Tuesday, May 26, 2009

The Republicans Are On The Road To A Political Cool Aid Suicide!

The Republicans Are On The Road To A Political Cool Aid Suicide!


If the Republican Party has any chance of regaining its leading position, it must put to "death" George W. Bush's "compassionate conservatism," says top talker Glenn Beck.


Sotomayor Nomination Splits GOP


Conservative activists are outspoken in their opposition. But Republican senators who will actually vote on her nomination offer muted responses. Some think the party has a chance to reach Latino vote

By Peter Wallsten and Richard Simon

Reporting from Washington -- Rush Limbaugh called her a "reverse racist." The conservative Judicial Confirmation Network said she was an activist with a "personal political agenda" and should be blocked from the Supreme Court.

But underneath the predictable bombast from conservative groups that had been waiting to pounce on whomever President Obama picked to fill his first vacancy on the court, the nomination Tuesday of Sonia Sotomayor brought a surprising development: The Republican senators who will actually vote on her were not following the activists' script. 

Instead, GOP senators offered muted, sometimes admiring, responses, and seemed to be taking their cues from a quieter group of voices within the party cautioning that to oppose the country's first Latina Supreme Court nominee would amount to political suicide.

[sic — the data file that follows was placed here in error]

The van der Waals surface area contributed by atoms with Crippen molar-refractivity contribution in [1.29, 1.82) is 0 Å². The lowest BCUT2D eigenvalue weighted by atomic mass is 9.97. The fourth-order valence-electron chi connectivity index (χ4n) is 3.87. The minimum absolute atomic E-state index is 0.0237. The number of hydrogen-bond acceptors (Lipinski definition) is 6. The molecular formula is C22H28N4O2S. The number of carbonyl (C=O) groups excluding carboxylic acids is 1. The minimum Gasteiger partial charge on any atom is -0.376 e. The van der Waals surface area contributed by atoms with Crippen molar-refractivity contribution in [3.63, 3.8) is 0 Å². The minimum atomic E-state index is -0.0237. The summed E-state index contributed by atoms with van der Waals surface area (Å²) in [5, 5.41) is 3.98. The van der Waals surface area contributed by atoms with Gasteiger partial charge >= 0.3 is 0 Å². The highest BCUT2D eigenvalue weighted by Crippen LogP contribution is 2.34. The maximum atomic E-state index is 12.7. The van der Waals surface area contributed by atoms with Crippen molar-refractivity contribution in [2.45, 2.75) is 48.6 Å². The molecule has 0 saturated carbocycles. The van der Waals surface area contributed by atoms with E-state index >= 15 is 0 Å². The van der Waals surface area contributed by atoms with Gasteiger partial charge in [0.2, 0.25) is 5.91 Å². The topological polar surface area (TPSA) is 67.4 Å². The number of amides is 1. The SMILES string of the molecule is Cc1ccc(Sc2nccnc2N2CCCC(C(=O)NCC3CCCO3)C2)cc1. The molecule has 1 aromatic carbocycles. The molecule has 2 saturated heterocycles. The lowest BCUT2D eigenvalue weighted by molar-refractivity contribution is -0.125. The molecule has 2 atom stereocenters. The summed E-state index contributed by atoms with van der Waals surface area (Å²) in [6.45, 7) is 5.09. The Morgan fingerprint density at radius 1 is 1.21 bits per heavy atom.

Moreover, some party strategists are telling GOP senators that to attack Sotomayor is to waste an opportunity for Republicans to appear welcoming and repair damage from recent policy debates in which conservative support for restricting immigration turned off many Latino voters.

"A lot of Republicans are worried that [fighting the Sotomayor nomination] could be the last straw when it comes to the party's ability to reach the Hispanic community," said Robert de Posada, a Latino GOP strategist who said he was advising Republican staffers on the Senate Judiciary Committee. "Republicans are in a very awkward position."

Lionel Sosa, a Texas-based Republican ad maker who designed Latino outreach for Presidents Reagan and George W. Bush, said that opposing Sotomayor "would be one more nail in the Republicans' image coffin in terms of Latino voters."

"When you're anti the first Latina on the Supreme Court, you're anti my family," Sosa added. "As a Republican, I would take it that these people are anti-Latino. The worst thing the Republicans can do is oppose her."

The GOP's dilemma on Sotomayor is the latest example of the party's internal struggle over how to reinvent itself at a time that its ranks and voter base are increasingly dominated by Southern, conservative white men.

Five years ago, Bush won reelection by performing unusually well among Latinos for a Republican -- winning more than 40% -- and some Democrats were fretting over how they would respond if Bush were to name his longtime friend, Alberto R. Gonzales, to be the Supreme Court's first Latino justice.